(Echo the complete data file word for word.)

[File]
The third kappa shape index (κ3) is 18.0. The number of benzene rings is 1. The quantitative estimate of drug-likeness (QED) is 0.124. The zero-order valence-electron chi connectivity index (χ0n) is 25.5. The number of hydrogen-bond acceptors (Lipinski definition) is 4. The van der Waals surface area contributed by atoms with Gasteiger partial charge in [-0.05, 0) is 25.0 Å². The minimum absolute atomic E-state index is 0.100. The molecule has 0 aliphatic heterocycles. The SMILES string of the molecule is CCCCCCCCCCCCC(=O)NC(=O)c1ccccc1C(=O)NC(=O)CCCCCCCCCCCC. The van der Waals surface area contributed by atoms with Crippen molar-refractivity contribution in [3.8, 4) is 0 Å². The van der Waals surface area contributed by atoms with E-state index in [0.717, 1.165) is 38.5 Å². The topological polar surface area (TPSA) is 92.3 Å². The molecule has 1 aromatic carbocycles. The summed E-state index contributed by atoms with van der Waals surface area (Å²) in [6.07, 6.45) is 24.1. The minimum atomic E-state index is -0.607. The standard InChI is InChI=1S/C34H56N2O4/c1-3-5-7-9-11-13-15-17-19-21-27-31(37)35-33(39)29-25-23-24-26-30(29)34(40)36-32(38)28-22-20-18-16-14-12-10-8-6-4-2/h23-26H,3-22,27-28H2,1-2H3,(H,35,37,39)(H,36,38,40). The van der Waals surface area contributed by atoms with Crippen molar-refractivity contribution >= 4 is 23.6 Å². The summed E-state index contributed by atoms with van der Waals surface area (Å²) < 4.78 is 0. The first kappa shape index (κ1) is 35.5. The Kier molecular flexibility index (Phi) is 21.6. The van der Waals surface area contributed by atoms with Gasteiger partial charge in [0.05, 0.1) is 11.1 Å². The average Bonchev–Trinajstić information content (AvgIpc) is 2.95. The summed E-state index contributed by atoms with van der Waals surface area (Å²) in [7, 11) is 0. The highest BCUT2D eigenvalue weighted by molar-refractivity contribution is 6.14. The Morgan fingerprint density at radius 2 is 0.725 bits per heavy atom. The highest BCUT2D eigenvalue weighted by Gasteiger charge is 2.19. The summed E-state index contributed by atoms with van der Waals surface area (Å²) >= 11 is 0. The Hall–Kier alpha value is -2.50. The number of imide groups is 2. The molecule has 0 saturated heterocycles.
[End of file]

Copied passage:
The third kappa shape index (κ3) is 18.0. The number of benzene rings is 1. The quantitative estimate of drug-likeness (QED) is 0.124. The zero-order valence-electron chi connectivity index (χ0n) is 25.5. The number of hydrogen-bond acceptors (Lipinski definition) is 4. The van der Waals surface area contributed by atoms with Gasteiger partial charge in [-0.05, 0) is 25.0 Å². The minimum absolute atomic E-state index is 0.100. The molecule has 0 aliphatic heterocycles. The SMILES string of the molecule is CCCCCCCCCCCCC(=O)NC(=O)c1ccccc1C(=O)NC(=O)CCCCCCCCCCCC. The van der Waals surface area contributed by atoms with Crippen molar-refractivity contribution in [3.8, 4) is 0 Å². The van der Waals surface area contributed by atoms with E-state index in [0.717, 1.165) is 38.5 Å². The topological polar surface area (TPSA) is 92.3 Å². The molecule has 1 aromatic carbocycles. The summed E-state index contributed by atoms with van der Waals surface area (Å²) in [6.07, 6.45) is 24.1. The minimum atomic E-state index is -0.607. The standard InChI is InChI=1S/C34H56N2O4/c1-3-5-7-9-11-13-15-17-19-21-27-31(37)35-33(39)29-25-23-24-26-30(29)34(40)36-32(38)28-22-20-18-16-14-12-10-8-6-4-2/h23-26H,3-22,27-28H2,1-2H3,(H,35,37,39)(H,36,38,40). The van der Waals surface area contributed by atoms with Crippen molar-refractivity contribution >= 4 is 23.6 Å². The summed E-state index contributed by atoms with van der Waals surface area (Å²) < 4.78 is 0. The first kappa shape index (κ1) is 35.5. The Kier molecular flexibility index (Phi) is 21.6. The van der Waals surface area contributed by atoms with Gasteiger partial charge in [0.05, 0.1) is 11.1 Å². The average Bonchev–Trinajstić information content (AvgIpc) is 2.95. The summed E-state index contributed by atoms with van der Waals surface area (Å²) in [7, 11) is 0. The highest BCUT2D eigenvalue weighted by molar-refractivity contribution is 6.14. The Morgan fingerprint density at radius 2 is 0.725 bits per heavy atom. The highest BCUT2D eigenvalue weighted by Gasteiger charge is 2.19. The summed E-state index contributed by atoms with van der Waals surface area (Å²) >= 11 is 0. The Hall–Kier alpha value is -2.50. The number of imide groups is 2. The molecule has 0 saturated heterocycles.